Quantcast Figure 21-18. Primary and Secondary Stators Showing Freewheeling Rotors.

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TM 9-8000
Figure 21-18. Primary and Secondary Stators Showing Freewheeling Rotors.
h. Because torque converters vary consider- ably In
faces of the secondary pump vanes. The secondary
pump stops overrunning and slows to primary pump
design, the amount of torque multiplication they can
speed. It now helps the primary pump and the two work
achieve also varies. Practical limits seem to be 5:1. Many
together as a unit. Under these conditions, the torque
torque converters provide satisfactory operation with a
converter functions like a fluid coupling.
much lower torque multiplication (some passenger car
units provide less than 2.5:1).
g.  While  the  above  description  covers  torque
converters generally, some torque converters have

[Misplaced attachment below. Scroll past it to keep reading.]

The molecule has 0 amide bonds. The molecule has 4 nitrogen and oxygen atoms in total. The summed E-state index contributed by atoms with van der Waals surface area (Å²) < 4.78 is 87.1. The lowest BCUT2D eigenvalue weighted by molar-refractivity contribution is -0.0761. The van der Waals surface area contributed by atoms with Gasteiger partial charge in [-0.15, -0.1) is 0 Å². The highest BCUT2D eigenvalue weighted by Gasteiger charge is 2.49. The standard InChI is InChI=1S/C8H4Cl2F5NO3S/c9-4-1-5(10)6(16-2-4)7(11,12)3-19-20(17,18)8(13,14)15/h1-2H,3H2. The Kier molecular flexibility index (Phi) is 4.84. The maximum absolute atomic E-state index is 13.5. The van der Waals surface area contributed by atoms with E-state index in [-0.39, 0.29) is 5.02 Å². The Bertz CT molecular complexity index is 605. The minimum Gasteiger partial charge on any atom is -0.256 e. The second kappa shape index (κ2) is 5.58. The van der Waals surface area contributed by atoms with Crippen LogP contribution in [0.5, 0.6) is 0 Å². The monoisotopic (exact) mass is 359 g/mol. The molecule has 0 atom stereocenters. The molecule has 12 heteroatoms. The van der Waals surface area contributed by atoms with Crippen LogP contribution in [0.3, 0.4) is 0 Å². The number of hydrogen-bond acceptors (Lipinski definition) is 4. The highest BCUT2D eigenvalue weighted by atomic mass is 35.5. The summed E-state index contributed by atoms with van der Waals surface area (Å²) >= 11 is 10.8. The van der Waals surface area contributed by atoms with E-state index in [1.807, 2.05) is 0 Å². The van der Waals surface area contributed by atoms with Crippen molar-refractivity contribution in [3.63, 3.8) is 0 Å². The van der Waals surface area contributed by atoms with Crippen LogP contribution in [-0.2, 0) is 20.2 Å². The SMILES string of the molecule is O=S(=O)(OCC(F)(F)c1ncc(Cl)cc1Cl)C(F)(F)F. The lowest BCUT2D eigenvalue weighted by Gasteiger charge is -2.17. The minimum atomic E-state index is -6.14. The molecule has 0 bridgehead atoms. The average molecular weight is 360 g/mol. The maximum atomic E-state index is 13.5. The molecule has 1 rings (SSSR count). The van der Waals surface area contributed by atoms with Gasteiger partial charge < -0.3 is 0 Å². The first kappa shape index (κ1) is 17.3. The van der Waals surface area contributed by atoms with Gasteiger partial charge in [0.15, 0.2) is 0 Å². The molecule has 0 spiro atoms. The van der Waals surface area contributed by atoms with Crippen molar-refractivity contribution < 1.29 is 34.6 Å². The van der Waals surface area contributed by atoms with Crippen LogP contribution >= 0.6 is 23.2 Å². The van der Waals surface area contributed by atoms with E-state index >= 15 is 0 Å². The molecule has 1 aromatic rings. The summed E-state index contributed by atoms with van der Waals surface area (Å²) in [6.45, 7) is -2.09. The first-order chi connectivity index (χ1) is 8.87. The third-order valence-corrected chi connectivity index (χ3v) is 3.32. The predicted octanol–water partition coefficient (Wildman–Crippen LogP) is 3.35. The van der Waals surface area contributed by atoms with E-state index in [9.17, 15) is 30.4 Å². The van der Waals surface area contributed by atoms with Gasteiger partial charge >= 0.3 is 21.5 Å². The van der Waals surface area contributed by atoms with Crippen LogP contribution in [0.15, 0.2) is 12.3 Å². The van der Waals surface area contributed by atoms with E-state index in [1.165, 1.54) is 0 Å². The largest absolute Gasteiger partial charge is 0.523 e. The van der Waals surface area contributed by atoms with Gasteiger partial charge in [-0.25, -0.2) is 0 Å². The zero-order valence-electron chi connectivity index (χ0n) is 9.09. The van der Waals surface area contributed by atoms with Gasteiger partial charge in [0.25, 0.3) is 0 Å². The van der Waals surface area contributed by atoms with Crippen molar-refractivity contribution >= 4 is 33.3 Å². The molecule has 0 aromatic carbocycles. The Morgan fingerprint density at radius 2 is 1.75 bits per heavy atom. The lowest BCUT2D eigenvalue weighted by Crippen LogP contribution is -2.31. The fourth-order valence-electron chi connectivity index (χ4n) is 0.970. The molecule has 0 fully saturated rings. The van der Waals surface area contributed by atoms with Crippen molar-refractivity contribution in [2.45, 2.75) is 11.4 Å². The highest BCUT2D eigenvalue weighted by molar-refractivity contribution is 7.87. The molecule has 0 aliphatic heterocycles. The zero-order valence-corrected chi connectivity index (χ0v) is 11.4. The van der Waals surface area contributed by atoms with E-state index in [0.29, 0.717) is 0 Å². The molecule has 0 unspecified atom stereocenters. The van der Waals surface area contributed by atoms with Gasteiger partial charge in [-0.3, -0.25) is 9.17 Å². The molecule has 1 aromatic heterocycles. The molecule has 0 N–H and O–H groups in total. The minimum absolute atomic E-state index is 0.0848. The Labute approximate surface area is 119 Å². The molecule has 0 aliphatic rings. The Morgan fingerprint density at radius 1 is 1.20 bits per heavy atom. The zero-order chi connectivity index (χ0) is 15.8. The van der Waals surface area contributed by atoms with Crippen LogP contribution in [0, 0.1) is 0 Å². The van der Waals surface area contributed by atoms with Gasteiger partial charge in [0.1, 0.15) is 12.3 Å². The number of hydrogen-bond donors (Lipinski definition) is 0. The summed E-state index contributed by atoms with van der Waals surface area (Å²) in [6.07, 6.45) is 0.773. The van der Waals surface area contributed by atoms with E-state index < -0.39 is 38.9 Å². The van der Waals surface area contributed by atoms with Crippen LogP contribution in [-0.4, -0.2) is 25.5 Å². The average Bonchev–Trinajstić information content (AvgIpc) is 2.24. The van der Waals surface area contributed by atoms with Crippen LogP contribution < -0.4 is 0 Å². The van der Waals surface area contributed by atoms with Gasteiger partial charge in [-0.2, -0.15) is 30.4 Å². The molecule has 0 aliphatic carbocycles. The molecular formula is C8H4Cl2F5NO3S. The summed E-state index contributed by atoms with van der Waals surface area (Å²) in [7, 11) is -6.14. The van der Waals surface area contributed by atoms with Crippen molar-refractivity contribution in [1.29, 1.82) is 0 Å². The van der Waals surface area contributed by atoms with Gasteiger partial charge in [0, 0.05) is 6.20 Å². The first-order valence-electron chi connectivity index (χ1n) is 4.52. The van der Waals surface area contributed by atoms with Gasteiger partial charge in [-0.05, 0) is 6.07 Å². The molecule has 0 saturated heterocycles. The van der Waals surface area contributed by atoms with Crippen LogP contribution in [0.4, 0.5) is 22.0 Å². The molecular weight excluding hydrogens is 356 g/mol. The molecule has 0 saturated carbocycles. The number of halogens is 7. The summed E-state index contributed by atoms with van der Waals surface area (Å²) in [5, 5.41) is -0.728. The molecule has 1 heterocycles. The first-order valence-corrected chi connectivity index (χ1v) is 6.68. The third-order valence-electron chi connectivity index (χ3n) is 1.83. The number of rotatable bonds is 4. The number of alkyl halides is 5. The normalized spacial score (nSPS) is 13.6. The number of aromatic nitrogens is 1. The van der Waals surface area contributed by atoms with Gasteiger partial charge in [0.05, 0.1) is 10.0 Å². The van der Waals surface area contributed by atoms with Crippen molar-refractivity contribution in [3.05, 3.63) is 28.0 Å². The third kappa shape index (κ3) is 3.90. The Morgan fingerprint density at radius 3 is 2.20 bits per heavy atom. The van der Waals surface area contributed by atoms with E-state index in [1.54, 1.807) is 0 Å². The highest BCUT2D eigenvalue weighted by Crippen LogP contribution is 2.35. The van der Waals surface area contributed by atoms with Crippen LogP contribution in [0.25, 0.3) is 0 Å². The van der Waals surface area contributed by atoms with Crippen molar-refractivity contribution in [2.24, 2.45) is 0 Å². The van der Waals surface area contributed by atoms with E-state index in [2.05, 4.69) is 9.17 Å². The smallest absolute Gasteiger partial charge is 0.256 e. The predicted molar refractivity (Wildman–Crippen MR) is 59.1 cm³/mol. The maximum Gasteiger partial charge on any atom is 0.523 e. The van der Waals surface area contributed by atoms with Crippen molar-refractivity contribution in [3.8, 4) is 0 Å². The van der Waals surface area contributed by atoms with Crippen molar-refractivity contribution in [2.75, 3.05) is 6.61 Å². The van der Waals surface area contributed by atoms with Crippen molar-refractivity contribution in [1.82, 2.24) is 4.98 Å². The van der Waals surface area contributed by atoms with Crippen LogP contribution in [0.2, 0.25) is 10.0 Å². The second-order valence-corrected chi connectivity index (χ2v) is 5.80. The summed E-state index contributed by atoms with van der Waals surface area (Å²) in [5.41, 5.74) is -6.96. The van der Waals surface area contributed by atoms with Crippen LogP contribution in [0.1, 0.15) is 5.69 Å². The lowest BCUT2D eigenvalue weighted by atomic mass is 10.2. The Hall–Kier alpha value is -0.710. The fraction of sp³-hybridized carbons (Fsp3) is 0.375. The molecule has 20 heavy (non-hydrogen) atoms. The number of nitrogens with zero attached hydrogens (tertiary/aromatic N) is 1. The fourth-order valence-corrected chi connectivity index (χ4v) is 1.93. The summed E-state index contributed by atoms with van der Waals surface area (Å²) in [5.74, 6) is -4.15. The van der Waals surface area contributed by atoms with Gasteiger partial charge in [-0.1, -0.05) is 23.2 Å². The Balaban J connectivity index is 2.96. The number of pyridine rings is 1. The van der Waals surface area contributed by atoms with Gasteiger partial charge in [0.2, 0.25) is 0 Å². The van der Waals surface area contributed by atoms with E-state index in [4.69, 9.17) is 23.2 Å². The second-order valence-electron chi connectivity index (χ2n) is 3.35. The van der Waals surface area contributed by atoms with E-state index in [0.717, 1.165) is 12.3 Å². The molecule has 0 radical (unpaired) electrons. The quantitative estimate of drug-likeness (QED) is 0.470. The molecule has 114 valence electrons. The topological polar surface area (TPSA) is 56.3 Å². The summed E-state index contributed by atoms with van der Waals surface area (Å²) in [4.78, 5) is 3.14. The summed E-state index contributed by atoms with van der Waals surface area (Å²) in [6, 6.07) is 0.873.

i. Many torque converters have oil coolers. Because the
more secondary members (aside from the pump  and
oil is subjected to violent agitation and motion, it
turbine) than others. The  unit de- scribed Is a five-
becomes hot. The oil cooler acts much like the radiator in
member torque converter, with a pump, turbine, primary
liquid-cooling systems. As oil passes through the
stator, secondary stator, and secondary pump. Other
radiator, it gives up heat and emerges at a lower
torque converters have only four members, while still
others have only three. In every case, the added units
have the job of reversing the direction of oil movement as
21-9. Lockup Torque Converter (Fig. 21-19). Even at
the oil leaves the turbine when there Is considerable
normal highway speeds, there is a certain amount of
difference in turbine and pump speeds.
slippage In the torque converter. Some vehicles have a
frictional lockup clutch incorporated in their torque
converters to eliminate this


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